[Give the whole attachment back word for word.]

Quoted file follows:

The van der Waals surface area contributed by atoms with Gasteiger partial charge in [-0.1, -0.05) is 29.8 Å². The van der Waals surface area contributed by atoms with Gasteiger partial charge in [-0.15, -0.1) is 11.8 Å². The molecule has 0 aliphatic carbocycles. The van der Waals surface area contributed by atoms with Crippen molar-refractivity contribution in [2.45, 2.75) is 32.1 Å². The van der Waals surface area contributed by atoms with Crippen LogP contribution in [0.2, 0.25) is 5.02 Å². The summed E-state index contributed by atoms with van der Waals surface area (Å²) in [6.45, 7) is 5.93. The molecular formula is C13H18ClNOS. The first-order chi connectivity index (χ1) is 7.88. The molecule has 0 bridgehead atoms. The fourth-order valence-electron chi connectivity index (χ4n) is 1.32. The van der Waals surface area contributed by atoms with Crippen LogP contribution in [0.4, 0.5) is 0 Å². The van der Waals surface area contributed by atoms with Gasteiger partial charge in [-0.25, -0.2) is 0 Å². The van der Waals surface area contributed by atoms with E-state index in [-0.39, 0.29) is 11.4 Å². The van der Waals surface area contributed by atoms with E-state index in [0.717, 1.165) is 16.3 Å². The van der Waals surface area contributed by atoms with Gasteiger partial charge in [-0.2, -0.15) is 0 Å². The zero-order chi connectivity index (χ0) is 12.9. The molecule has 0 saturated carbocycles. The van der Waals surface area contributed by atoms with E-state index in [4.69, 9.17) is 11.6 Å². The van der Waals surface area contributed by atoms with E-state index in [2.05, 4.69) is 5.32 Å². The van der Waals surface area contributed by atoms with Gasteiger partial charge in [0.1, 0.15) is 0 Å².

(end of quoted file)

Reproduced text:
The van der Waals surface area contributed by atoms with Gasteiger partial charge in [-0.1, -0.05) is 29.8 Å². The van der Waals surface area contributed by atoms with Gasteiger partial charge in [-0.15, -0.1) is 11.8 Å². The molecule has 0 aliphatic carbocycles. The van der Waals surface area contributed by atoms with Crippen molar-refractivity contribution in [2.45, 2.75) is 32.1 Å². The van der Waals surface area contributed by atoms with Crippen LogP contribution in [0.2, 0.25) is 5.02 Å². The summed E-state index contributed by atoms with van der Waals surface area (Å²) in [6.45, 7) is 5.93. The molecular formula is C13H18ClNOS. The first-order chi connectivity index (χ1) is 7.88. The molecule has 0 bridgehead atoms. The fourth-order valence-electron chi connectivity index (χ4n) is 1.32. The van der Waals surface area contributed by atoms with Crippen LogP contribution in [0.4, 0.5) is 0 Å². The van der Waals surface area contributed by atoms with Gasteiger partial charge in [-0.25, -0.2) is 0 Å². The van der Waals surface area contributed by atoms with E-state index in [-0.39, 0.29) is 11.4 Å². The van der Waals surface area contributed by atoms with E-state index in [0.717, 1.165) is 16.3 Å². The van der Waals surface area contributed by atoms with Gasteiger partial charge in [-0.2, -0.15) is 0 Å². The zero-order chi connectivity index (χ0) is 12.9. The molecule has 0 saturated carbocycles. The van der Waals surface area contributed by atoms with E-state index in [4.69, 9.17) is 11.6 Å². The van der Waals surface area contributed by atoms with E-state index in [2.05, 4.69) is 5.32 Å². The van der Waals surface area contributed by atoms with Gasteiger partial charge in [0.1, 0.15) is 0 Å².